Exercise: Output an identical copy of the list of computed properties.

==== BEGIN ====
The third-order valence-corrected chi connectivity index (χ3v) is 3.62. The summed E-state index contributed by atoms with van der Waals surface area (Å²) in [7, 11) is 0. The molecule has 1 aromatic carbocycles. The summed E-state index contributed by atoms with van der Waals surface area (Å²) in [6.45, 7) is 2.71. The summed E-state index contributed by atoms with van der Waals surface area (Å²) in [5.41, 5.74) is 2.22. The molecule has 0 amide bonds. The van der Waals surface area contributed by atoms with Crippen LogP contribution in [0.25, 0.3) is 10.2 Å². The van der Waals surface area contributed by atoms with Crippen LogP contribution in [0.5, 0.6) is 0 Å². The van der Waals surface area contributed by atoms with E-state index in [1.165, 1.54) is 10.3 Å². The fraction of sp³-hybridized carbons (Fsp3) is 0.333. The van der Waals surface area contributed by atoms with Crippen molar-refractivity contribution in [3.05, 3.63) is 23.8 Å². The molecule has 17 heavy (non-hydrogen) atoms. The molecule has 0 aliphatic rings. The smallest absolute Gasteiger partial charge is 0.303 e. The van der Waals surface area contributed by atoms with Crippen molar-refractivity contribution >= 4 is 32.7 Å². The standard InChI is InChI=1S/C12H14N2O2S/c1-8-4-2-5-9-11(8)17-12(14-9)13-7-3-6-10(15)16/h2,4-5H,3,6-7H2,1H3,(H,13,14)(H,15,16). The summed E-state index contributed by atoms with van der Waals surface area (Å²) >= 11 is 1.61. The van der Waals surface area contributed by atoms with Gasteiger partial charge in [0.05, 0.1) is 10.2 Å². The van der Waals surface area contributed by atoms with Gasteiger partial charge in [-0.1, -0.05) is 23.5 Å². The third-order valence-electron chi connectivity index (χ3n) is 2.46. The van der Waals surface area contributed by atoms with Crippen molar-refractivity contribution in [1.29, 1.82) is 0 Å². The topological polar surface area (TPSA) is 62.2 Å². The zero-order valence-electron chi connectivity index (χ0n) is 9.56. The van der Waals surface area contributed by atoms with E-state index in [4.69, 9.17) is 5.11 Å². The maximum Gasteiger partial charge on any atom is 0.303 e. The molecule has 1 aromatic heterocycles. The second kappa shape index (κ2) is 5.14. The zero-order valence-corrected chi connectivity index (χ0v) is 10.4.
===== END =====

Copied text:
The third-order valence-corrected chi connectivity index (χ3v) is 3.62. The summed E-state index contributed by atoms with van der Waals surface area (Å²) in [7, 11) is 0. The molecule has 1 aromatic carbocycles. The summed E-state index contributed by atoms with van der Waals surface area (Å²) in [6.45, 7) is 2.71. The summed E-state index contributed by atoms with van der Waals surface area (Å²) in [5.41, 5.74) is 2.22. The molecule has 0 amide bonds. The van der Waals surface area contributed by atoms with Crippen LogP contribution in [0.25, 0.3) is 10.2 Å². The van der Waals surface area contributed by atoms with Crippen LogP contribution in [0.5, 0.6) is 0 Å². The van der Waals surface area contributed by atoms with E-state index in [1.165, 1.54) is 10.3 Å². The fraction of sp³-hybridized carbons (Fsp3) is 0.333. The van der Waals surface area contributed by atoms with Crippen molar-refractivity contribution in [3.05, 3.63) is 23.8 Å². The molecule has 17 heavy (non-hydrogen) atoms. The molecule has 0 aliphatic rings. The smallest absolute Gasteiger partial charge is 0.303 e. The van der Waals surface area contributed by atoms with Crippen molar-refractivity contribution >= 4 is 32.7 Å². The standard InChI is InChI=1S/C12H14N2O2S/c1-8-4-2-5-9-11(8)17-12(14-9)13-7-3-6-10(15)16/h2,4-5H,3,6-7H2,1H3,(H,13,14)(H,15,16). The summed E-state index contributed by atoms with van der Waals surface area (Å²) >= 11 is 1.61. The van der Waals surface area contributed by atoms with Gasteiger partial charge in [0.05, 0.1) is 10.2 Å². The van der Waals surface area contributed by atoms with Gasteiger partial charge in [-0.1, -0.05) is 23.5 Å². The third-order valence-electron chi connectivity index (χ3n) is 2.46. The van der Waals surface area contributed by atoms with Crippen molar-refractivity contribution in [1.29, 1.82) is 0 Å². The topological polar surface area (TPSA) is 62.2 Å². The zero-order valence-electron chi connectivity index (χ0n) is 9.56. The van der Waals surface area contributed by atoms with E-state index in [4.69, 9.17) is 5.11 Å². The maximum Gasteiger partial charge on any atom is 0.303 e. The molecule has 1 aromatic heterocycles. The second kappa shape index (κ2) is 5.14. The zero-order valence-corrected chi connectivity index (χ0v) is 10.4.